FRANKFORT, Ky. – There was no shortage of visitors in the Capitol during our third week of the 2015 legislative session. Hundreds of friends, colleagues, constituents and interest groups filled the hallways and met with legislators to weigh in on what issues were most important to them.
As we welcomed the many visitors, we also were active in committees and on the Senate floor on proposed legislation. In a 30-day “short session,” it’s sometimes difficult for both chambers to fully consider all the bills that have been filed. However, over the last two weeks, the Senate has taken action on our priority legislation, giving the House chamber more time to study those bills.
This week the Senate passed important bills addressing the shoring up of retirement laws, transparency, school safety, legislative redistricting, and more.
In an effort to ensure legislative accountability, Senate Bill 27 passed the chamber this week. The bill simply states that in the next legislative redistricting session, which will be after the next U.S. Census, the re-districting must be completed by April 15, or legislative members will have to continue the process without receiving pay. In 2013, it took a special session to complete the redistricting and the extra cost of the legislative session places a financial strain on Kentucky’s budget. The bill also ensures that every county in Kentucky is adequately represented in the House of Representatives.
The Senate unanimously passed two bills regarding transparency and legislative responsibility regarding pension systems. Senate Bill 22 would clean up Retirement System loop holes and require retirement systems to disclose the use of placement agents. Senate Bill 23 will allow legislators to set a precedent with contributions to the pension system. The bill would permit members to make a one-time election to have their benefits from the Legislators’ Retirement Plan based solely on their legislative salary. In short, it would prevent pension “super-sizing.”
School safety is the goal of Senate Bill 39 which also passed this week. The bill will require public schools to consult with local and state safety officials and National Weather Service and Federal Emergency Management Agency guiding principles when identifying the best available severe weather safe zones.
An effort to close retirement loopholes of elected enforcement officials passed unanimously. Senate Bill 62 will prohibit elected law enforcement officials, such as sheriffs, from retiring, receiving that pay out, and then coming back as sheriff to also collect a salary. This is very hard on state and county budgets. The legislation will allow the salary but not the retirement benefits upon reemployment.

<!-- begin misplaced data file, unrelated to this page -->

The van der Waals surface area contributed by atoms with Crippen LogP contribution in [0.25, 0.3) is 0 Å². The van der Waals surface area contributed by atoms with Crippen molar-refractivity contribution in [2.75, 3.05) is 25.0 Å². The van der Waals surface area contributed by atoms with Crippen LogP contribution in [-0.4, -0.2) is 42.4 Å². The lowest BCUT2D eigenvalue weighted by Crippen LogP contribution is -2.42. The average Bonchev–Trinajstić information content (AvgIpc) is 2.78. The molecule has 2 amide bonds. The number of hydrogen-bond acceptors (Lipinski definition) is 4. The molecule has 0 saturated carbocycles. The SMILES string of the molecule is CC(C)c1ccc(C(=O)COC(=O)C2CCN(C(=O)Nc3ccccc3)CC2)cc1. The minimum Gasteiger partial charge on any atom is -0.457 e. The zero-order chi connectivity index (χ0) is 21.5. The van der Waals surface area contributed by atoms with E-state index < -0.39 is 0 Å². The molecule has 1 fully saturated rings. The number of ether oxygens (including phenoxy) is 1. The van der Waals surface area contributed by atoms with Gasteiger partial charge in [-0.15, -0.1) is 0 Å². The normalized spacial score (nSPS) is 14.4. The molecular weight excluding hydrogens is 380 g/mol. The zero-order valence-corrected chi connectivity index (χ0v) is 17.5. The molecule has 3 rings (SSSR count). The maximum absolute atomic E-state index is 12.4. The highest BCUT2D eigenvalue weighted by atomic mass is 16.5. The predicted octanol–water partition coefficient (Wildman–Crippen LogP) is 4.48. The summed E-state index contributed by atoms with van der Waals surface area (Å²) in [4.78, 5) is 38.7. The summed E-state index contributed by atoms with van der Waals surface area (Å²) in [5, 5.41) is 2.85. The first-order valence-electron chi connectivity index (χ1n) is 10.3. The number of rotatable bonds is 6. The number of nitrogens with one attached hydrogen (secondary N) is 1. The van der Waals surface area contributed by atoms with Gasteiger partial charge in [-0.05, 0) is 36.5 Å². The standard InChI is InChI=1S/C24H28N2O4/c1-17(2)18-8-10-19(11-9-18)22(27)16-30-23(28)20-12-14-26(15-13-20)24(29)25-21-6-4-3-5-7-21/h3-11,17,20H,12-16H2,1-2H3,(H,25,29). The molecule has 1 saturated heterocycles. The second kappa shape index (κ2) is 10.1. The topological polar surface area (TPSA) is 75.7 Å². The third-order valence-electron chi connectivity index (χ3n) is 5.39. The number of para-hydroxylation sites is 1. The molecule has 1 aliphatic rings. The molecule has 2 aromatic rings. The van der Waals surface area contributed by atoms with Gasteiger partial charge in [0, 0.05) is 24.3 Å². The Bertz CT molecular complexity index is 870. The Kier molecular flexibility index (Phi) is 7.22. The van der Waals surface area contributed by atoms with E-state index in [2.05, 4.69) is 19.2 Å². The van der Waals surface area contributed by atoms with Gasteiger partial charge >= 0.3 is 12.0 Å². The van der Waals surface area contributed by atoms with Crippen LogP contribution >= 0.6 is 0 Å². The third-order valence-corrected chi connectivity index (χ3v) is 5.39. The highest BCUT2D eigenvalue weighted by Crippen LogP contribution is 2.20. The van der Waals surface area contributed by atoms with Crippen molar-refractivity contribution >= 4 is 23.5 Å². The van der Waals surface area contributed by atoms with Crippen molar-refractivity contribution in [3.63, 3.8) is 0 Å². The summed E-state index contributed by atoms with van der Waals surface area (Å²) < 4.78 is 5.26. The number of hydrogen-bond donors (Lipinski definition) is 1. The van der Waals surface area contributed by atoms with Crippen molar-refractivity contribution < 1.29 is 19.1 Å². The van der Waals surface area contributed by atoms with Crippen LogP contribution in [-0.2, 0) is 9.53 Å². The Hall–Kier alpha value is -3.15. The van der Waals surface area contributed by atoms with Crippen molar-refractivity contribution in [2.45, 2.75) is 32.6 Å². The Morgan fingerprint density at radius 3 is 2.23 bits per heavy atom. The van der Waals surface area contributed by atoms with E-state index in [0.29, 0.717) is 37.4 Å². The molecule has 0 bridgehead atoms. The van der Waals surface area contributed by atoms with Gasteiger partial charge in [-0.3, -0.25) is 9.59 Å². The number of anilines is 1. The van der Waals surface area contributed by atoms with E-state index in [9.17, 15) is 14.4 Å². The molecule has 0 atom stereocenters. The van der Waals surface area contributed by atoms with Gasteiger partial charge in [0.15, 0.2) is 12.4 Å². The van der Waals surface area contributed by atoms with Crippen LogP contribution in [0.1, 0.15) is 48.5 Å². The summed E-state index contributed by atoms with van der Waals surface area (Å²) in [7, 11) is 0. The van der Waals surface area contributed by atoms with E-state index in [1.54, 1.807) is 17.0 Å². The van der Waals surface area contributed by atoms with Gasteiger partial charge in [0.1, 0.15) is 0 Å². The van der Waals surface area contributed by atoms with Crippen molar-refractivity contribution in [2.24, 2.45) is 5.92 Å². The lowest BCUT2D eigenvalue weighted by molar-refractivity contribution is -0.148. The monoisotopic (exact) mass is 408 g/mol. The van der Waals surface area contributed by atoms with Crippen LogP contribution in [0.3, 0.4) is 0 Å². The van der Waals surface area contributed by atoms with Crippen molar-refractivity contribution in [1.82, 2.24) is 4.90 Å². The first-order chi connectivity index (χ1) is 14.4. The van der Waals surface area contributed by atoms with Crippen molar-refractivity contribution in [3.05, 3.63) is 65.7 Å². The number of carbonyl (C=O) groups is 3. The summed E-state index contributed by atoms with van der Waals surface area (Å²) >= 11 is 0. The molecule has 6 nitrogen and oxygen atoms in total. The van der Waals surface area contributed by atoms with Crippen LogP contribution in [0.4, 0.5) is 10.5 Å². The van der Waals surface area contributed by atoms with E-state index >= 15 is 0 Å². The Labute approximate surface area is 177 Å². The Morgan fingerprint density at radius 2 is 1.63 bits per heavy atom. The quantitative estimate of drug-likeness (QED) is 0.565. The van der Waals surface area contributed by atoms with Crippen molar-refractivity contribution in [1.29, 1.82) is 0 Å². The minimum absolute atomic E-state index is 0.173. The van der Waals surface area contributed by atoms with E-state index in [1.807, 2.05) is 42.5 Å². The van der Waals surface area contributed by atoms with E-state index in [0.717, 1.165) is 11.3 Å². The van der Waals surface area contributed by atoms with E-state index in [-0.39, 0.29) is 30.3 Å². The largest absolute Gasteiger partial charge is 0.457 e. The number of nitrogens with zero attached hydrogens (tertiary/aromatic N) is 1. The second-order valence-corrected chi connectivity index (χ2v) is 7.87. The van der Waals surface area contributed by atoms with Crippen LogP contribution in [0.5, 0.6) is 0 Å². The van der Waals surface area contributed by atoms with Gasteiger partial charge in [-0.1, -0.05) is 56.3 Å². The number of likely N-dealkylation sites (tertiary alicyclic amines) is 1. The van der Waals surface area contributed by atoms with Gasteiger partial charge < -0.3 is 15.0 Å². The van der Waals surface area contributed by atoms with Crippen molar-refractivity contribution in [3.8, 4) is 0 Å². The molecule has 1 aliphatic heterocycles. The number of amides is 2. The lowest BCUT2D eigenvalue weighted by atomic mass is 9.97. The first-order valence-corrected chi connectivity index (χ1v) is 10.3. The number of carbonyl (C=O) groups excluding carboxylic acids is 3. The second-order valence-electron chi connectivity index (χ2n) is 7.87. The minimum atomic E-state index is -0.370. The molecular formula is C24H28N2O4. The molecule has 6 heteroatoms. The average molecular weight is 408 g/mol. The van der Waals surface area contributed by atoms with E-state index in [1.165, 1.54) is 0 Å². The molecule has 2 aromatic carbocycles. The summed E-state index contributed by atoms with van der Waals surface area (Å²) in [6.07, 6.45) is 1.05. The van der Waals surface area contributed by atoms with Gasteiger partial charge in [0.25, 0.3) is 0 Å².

On Thursday, Senate Bill 82 passed with bipartisan support. The legislation is aimed to promote awareness of Kentucky children diagnosed with cancer by providing an option for taxpayers to donate a portion or all of their tax returns to pediatric cancer research.
We also passed Senate Bill 34 Thursday, which relates to driving under the influence. This bill would change what is known in legal circles as the “look back period” from five to 10 years. If someone is convicted of drunken driving multiple times in a 10-year period the penalties for the crimes are increased.
Senate Bill 132 relates to improving school and student performance. We passed that legislation Thursday, which would allow a superintendent to select the principal in a school identified as an “initial intervention school.”
Monday, February 16 is Presidents Day, a federal holiday that honors President Washington’s birthday and President Lincoln’s, reminds us of all of the founding fathers of our nation. I think this day is especially important to Kentucky because our native son, President Abraham Lincoln, was born here and eventually led the U.S. through the most turbulent time of our history. Recalling President Lincoln, President Washington, and the many that led that built the United States while keeping our democracy in tact gives us a renewed sense of our duty and reminds us what is at the heart of our work here in Frankfort.
All these bills now move to the House for their consideration. If you have any questions or comments about the issues or any other public policy issue, please call me toll-free at 1-800-372-7181. You can also review the Legislature’s work online at www.lrc.ky.gov.